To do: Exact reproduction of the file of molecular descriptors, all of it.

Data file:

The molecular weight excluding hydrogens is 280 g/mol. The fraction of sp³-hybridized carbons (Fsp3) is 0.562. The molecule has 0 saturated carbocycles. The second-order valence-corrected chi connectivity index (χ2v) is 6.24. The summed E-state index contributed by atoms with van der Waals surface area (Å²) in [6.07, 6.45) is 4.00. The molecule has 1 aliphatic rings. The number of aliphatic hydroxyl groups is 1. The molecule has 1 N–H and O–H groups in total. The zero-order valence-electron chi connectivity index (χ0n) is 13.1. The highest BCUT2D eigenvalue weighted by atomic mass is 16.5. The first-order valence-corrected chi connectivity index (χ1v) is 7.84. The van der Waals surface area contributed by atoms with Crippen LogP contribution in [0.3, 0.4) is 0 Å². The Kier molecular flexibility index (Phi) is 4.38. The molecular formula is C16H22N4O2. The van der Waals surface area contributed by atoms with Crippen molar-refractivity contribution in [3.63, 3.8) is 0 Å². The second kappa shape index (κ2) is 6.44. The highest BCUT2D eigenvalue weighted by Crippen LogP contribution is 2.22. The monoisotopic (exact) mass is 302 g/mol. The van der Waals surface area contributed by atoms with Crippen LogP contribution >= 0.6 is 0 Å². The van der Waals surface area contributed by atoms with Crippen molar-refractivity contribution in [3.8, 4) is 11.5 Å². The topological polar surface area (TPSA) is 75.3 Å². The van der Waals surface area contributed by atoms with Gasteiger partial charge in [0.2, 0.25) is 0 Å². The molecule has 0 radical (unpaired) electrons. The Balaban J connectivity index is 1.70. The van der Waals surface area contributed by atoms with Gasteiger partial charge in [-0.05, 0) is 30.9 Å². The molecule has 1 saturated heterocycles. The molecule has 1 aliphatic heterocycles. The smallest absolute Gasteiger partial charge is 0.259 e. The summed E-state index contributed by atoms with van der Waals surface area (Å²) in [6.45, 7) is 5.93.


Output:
The molecular weight excluding hydrogens is 280 g/mol. The fraction of sp³-hybridized carbons (Fsp3) is 0.562. The molecule has 0 saturated carbocycles. The second-order valence-corrected chi connectivity index (χ2v) is 6.24. The summed E-state index contributed by atoms with van der Waals surface area (Å²) in [6.07, 6.45) is 4.00. The molecule has 1 aliphatic rings. The number of aliphatic hydroxyl groups is 1. The molecule has 1 N–H and O–H groups in total. The zero-order valence-electron chi connectivity index (χ0n) is 13.1. The highest BCUT2D eigenvalue weighted by atomic mass is 16.5. The first-order valence-corrected chi connectivity index (χ1v) is 7.84. The van der Waals surface area contributed by atoms with Crippen LogP contribution in [0.3, 0.4) is 0 Å². The Kier molecular flexibility index (Phi) is 4.38. The molecular formula is C16H22N4O2. The van der Waals surface area contributed by atoms with Crippen molar-refractivity contribution in [3.63, 3.8) is 0 Å². The second kappa shape index (κ2) is 6.44. The highest BCUT2D eigenvalue weighted by Crippen LogP contribution is 2.22. The monoisotopic (exact) mass is 302 g/mol. The van der Waals surface area contributed by atoms with Crippen LogP contribution >= 0.6 is 0 Å². The van der Waals surface area contributed by atoms with Crippen molar-refractivity contribution in [3.8, 4) is 11.5 Å². The topological polar surface area (TPSA) is 75.3 Å². The van der Waals surface area contributed by atoms with Gasteiger partial charge in [0.2, 0.25) is 0 Å². The molecule has 0 radical (unpaired) electrons. The Balaban J connectivity index is 1.70. The van der Waals surface area contributed by atoms with Gasteiger partial charge in [-0.05, 0) is 30.9 Å². The molecule has 1 saturated heterocycles. The molecule has 1 aliphatic heterocycles. The smallest absolute Gasteiger partial charge is 0.259 e. The summed E-state index contributed by atoms with van der Waals surface area (Å²) in [6.45, 7) is 5.93.